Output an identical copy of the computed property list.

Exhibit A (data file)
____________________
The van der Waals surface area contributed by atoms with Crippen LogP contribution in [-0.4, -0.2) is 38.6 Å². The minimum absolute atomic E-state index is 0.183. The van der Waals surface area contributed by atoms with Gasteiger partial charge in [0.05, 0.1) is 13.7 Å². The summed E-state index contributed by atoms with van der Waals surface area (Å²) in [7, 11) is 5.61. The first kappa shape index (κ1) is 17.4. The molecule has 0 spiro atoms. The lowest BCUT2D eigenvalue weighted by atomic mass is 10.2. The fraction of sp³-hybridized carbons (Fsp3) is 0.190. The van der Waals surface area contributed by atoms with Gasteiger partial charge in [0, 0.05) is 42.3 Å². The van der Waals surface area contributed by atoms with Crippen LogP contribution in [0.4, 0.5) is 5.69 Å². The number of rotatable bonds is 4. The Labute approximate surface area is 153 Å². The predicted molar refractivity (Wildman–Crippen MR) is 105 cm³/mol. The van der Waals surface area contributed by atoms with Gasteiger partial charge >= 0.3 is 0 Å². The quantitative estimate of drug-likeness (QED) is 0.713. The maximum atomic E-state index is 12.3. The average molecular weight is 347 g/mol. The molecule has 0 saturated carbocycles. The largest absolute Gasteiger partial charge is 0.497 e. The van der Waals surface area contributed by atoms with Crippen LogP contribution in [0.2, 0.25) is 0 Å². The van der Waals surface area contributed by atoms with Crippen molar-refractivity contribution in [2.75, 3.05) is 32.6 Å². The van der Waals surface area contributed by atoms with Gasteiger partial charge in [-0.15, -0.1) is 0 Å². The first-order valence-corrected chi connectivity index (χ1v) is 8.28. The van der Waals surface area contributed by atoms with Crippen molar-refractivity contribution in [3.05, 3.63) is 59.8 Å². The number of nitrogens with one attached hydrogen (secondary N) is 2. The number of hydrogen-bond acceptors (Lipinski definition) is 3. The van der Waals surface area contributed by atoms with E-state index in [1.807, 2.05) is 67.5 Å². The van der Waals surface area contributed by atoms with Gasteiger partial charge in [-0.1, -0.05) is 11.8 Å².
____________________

The van der Waals surface area contributed by atoms with Crippen LogP contribution in [-0.4, -0.2) is 38.6 Å². The minimum absolute atomic E-state index is 0.183. The van der Waals surface area contributed by atoms with Gasteiger partial charge in [0.05, 0.1) is 13.7 Å². The summed E-state index contributed by atoms with van der Waals surface area (Å²) in [7, 11) is 5.61. The first kappa shape index (κ1) is 17.4. The molecule has 0 spiro atoms. The lowest BCUT2D eigenvalue weighted by atomic mass is 10.2. The fraction of sp³-hybridized carbons (Fsp3) is 0.190. The van der Waals surface area contributed by atoms with Gasteiger partial charge in [0, 0.05) is 42.3 Å². The van der Waals surface area contributed by atoms with Crippen LogP contribution in [0.4, 0.5) is 5.69 Å². The number of rotatable bonds is 4. The Labute approximate surface area is 153 Å². The predicted molar refractivity (Wildman–Crippen MR) is 105 cm³/mol. The van der Waals surface area contributed by atoms with Gasteiger partial charge >= 0.3 is 0 Å². The quantitative estimate of drug-likeness (QED) is 0.713. The maximum atomic E-state index is 12.3. The average molecular weight is 347 g/mol. The molecule has 0 saturated carbocycles. The largest absolute Gasteiger partial charge is 0.497 e. The van der Waals surface area contributed by atoms with Crippen LogP contribution in [0.2, 0.25) is 0 Å². The van der Waals surface area contributed by atoms with Crippen molar-refractivity contribution in [2.75, 3.05) is 32.6 Å². The van der Waals surface area contributed by atoms with Gasteiger partial charge in [-0.15, -0.1) is 0 Å². The first-order valence-corrected chi connectivity index (χ1v) is 8.28. The van der Waals surface area contributed by atoms with Crippen molar-refractivity contribution in [3.05, 3.63) is 59.8 Å². The number of nitrogens with one attached hydrogen (secondary N) is 2. The number of hydrogen-bond acceptors (Lipinski definition) is 3. The van der Waals surface area contributed by atoms with E-state index in [1.807, 2.05) is 67.5 Å². The van der Waals surface area contributed by atoms with Gasteiger partial charge in [-0.1, -0.05) is 11.8 Å².